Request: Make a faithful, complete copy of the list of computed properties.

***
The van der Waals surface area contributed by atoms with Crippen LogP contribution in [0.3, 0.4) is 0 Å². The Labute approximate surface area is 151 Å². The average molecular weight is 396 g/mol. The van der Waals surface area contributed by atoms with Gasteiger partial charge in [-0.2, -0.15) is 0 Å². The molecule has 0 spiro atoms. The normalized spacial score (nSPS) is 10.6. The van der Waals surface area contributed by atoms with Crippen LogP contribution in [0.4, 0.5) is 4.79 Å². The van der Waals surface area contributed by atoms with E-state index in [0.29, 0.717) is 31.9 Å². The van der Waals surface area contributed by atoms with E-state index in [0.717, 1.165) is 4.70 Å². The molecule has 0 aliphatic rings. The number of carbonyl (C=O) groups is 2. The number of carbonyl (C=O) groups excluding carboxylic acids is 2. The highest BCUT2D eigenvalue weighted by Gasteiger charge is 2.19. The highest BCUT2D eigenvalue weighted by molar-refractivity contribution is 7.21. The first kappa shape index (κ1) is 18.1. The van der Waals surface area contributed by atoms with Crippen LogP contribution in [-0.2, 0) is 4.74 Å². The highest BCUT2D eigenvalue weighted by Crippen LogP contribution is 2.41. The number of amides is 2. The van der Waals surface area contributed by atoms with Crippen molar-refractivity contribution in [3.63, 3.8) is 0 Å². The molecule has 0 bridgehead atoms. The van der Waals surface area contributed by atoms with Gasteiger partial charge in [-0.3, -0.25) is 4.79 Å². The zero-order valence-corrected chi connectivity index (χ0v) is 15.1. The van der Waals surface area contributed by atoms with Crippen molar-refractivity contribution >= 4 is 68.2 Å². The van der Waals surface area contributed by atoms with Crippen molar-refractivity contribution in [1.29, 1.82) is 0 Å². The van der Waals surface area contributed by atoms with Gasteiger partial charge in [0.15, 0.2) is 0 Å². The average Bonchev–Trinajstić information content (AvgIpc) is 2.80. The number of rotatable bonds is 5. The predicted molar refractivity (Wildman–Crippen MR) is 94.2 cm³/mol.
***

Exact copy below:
The van der Waals surface area contributed by atoms with Crippen LogP contribution in [0.3, 0.4) is 0 Å². The Labute approximate surface area is 151 Å². The average molecular weight is 396 g/mol. The van der Waals surface area contributed by atoms with Gasteiger partial charge in [-0.2, -0.15) is 0 Å². The molecule has 0 spiro atoms. The normalized spacial score (nSPS) is 10.6. The van der Waals surface area contributed by atoms with Crippen LogP contribution in [0.4, 0.5) is 4.79 Å². The van der Waals surface area contributed by atoms with E-state index in [0.29, 0.717) is 31.9 Å². The van der Waals surface area contributed by atoms with E-state index in [0.717, 1.165) is 4.70 Å². The molecule has 0 aliphatic rings. The number of carbonyl (C=O) groups is 2. The number of carbonyl (C=O) groups excluding carboxylic acids is 2. The highest BCUT2D eigenvalue weighted by Gasteiger charge is 2.19. The highest BCUT2D eigenvalue weighted by molar-refractivity contribution is 7.21. The first kappa shape index (κ1) is 18.1. The van der Waals surface area contributed by atoms with Crippen LogP contribution in [-0.2, 0) is 4.74 Å². The highest BCUT2D eigenvalue weighted by Crippen LogP contribution is 2.41. The number of amides is 2. The van der Waals surface area contributed by atoms with Crippen molar-refractivity contribution in [3.63, 3.8) is 0 Å². The molecule has 0 bridgehead atoms. The van der Waals surface area contributed by atoms with Gasteiger partial charge in [-0.3, -0.25) is 4.79 Å². The zero-order valence-corrected chi connectivity index (χ0v) is 15.1. The van der Waals surface area contributed by atoms with Crippen molar-refractivity contribution >= 4 is 68.2 Å². The van der Waals surface area contributed by atoms with Crippen molar-refractivity contribution in [1.29, 1.82) is 0 Å². The van der Waals surface area contributed by atoms with Gasteiger partial charge in [0.15, 0.2) is 0 Å². The average Bonchev–Trinajstić information content (AvgIpc) is 2.80. The number of rotatable bonds is 5. The predicted molar refractivity (Wildman–Crippen MR) is 94.2 cm³/mol.